While everyone knows HIV is bad, most people are aware that drinking lots of cola is probably not good for them. Unfortunately, an article in the July issue of the journal Epidemiology suggests that folks who drink more than two servings of cola per day (that's less than one of those 20-oz bottles!) had a higher risk of chronic kidney disease. The culprit seems to be cola's characteristic phosphoric acid, as other sodas and caffeinated drinks didn't show similar effects.

Finally, you probably thought that Selenium was good for you. Health food stores and "dietary supplement" companies have been touting it for years as a miracle for everything from cancer to obesity and beyond. Unfortunately, what looks like a pretty robust clinical trial has found that selenium supplementation appears to be linked to higher risk of diabetes. Granted, this result comes from secondary analysis, but still it should serve as a warning: we don't really know what all those "supplements" do to our bodies.

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Sunday, July 08, 2007

Points of Origin 

I assume what their products all come from the same factory. Or at least from petrol, in the more basic sense.

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Tuesday, July 03, 2007

Fat Sack 

We are, if you believe the hype, in the midst of a great and terrifying obesity epidemic. Hell, even if you don't believe the hype, a trip to your local shopping mall (especially if you live in the South or Midwest) will provide all the evidence you need. The question then is: why is it happening, and what can we do about it?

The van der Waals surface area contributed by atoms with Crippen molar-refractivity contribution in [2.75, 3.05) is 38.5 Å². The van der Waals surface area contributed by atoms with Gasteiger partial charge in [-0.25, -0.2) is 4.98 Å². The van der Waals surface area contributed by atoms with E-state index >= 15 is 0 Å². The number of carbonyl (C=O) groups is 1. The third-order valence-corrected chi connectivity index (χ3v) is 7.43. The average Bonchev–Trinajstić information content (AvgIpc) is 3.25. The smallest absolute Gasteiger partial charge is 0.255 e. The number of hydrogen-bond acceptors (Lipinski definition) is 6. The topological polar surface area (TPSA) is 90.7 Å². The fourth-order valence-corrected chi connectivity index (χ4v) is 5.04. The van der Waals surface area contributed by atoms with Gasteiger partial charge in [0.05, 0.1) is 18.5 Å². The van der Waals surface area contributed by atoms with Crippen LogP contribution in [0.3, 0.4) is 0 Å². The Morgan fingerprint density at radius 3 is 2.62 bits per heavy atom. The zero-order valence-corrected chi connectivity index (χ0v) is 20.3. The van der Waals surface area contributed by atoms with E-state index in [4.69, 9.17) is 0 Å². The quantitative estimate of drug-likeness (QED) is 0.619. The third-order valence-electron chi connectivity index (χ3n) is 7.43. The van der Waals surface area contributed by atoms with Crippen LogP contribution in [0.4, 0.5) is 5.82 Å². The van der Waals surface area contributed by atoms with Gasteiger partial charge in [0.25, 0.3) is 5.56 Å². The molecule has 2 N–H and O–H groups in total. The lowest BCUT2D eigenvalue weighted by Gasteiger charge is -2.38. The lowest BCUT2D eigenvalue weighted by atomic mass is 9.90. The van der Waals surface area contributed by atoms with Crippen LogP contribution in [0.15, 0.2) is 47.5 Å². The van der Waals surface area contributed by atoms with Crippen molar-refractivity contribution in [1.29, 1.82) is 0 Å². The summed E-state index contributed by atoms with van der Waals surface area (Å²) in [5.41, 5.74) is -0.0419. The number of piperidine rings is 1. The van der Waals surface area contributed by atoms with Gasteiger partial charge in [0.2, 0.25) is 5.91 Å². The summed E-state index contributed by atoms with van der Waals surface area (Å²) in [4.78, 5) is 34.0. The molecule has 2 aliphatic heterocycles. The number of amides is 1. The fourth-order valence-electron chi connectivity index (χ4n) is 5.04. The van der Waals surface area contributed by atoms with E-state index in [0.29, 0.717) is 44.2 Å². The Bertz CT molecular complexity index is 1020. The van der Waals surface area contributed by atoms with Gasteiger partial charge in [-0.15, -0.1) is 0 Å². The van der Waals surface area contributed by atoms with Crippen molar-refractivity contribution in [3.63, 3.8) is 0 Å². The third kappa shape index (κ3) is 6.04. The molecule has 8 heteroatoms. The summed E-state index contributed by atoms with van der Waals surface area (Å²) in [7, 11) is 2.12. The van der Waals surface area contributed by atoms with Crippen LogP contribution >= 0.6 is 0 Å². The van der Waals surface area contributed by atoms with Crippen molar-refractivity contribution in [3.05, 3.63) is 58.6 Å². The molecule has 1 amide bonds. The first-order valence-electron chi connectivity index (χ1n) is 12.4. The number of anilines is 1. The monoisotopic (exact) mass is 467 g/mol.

Understanding the why can lead to the what-to-do. On top of my list, besides our increasingly-sedentary society, is fructose sweeteners. In the US especially (due to ridiculous sugar tariffs designed to guarantee votes from Cubans in Florida), almost any food you buy is laced with high fructose corn syrup.

Besides being a source of boundless empty calories, new research further confirms that this crap is actively bad for you: compared to glucose-sweetened drinks, volunteers drinking fructose-sweetened ones had increased LDL ('bad') cholesterol, triglycerides, and other measures of atherosclerosis risk. This is why I read labels and avoid the stuff.

What else makes people fat? Stress! Georgetown researchers confirmed that chronically stressed mice got fatter, and put the fat in more unhealthy places (around the abdomen) than did non-stressed mice, and that Neuropeptide Y appears to be a major culprit in this pathway. Blocking NPY made fat cells shrink and excess fat 'melt' away. Ignoring the likely side-effects, where's my anti-NPY?!!

So, if you wanna lose weight: stop eating fructose-sweetened food, be less stressed, and, oh yeah, GET SOME EXERCISE!!!!

On a tangentially-related note, it turns out that those 'probiotic' yogurt thingeys, containing Lactobacillus casei, L bulgaricus, and Streptococcus thermophilus, really do reduce your risk of getting diarrhea after antibiotic treatment. Cool!